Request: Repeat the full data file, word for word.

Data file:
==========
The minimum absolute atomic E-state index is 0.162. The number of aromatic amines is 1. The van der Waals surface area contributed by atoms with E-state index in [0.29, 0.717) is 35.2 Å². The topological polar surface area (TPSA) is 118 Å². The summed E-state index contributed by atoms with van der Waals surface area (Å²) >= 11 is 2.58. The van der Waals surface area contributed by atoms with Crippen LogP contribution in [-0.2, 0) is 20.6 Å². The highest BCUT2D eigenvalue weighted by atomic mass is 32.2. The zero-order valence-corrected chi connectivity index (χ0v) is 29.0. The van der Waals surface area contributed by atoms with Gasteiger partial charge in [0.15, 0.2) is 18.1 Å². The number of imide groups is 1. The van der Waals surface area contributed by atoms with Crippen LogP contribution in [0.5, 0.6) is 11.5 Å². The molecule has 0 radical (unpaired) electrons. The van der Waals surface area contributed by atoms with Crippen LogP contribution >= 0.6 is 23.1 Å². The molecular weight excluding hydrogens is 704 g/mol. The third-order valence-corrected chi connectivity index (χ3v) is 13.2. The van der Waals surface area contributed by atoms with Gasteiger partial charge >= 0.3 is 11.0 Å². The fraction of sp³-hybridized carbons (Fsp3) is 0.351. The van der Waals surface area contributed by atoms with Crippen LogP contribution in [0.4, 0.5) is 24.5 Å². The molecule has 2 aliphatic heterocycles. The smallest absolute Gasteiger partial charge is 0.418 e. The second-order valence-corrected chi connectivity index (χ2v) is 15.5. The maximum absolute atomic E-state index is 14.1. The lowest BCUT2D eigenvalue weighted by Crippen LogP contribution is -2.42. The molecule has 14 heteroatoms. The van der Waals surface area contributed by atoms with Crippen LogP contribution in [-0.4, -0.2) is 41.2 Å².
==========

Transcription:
The minimum absolute atomic E-state index is 0.162. The number of aromatic amines is 1. The van der Waals surface area contributed by atoms with E-state index in [0.29, 0.717) is 35.2 Å². The topological polar surface area (TPSA) is 118 Å². The summed E-state index contributed by atoms with van der Waals surface area (Å²) >= 11 is 2.58. The van der Waals surface area contributed by atoms with Crippen LogP contribution in [-0.2, 0) is 20.6 Å². The highest BCUT2D eigenvalue weighted by atomic mass is 32.2. The zero-order valence-corrected chi connectivity index (χ0v) is 29.0. The van der Waals surface area contributed by atoms with Gasteiger partial charge in [0.15, 0.2) is 18.1 Å². The number of imide groups is 1. The van der Waals surface area contributed by atoms with Crippen LogP contribution in [0.5, 0.6) is 11.5 Å². The molecule has 0 radical (unpaired) electrons. The van der Waals surface area contributed by atoms with Crippen LogP contribution >= 0.6 is 23.1 Å². The molecular weight excluding hydrogens is 704 g/mol. The third-order valence-corrected chi connectivity index (χ3v) is 13.2. The van der Waals surface area contributed by atoms with Gasteiger partial charge >= 0.3 is 11.0 Å². The fraction of sp³-hybridized carbons (Fsp3) is 0.351. The van der Waals surface area contributed by atoms with Crippen LogP contribution in [0.4, 0.5) is 24.5 Å². The molecule has 2 aliphatic heterocycles. The smallest absolute Gasteiger partial charge is 0.418 e. The second-order valence-corrected chi connectivity index (χ2v) is 15.5. The maximum absolute atomic E-state index is 14.1. The lowest BCUT2D eigenvalue weighted by Crippen LogP contribution is -2.42. The molecule has 14 heteroatoms. The van der Waals surface area contributed by atoms with Crippen LogP contribution in [-0.4, -0.2) is 41.2 Å².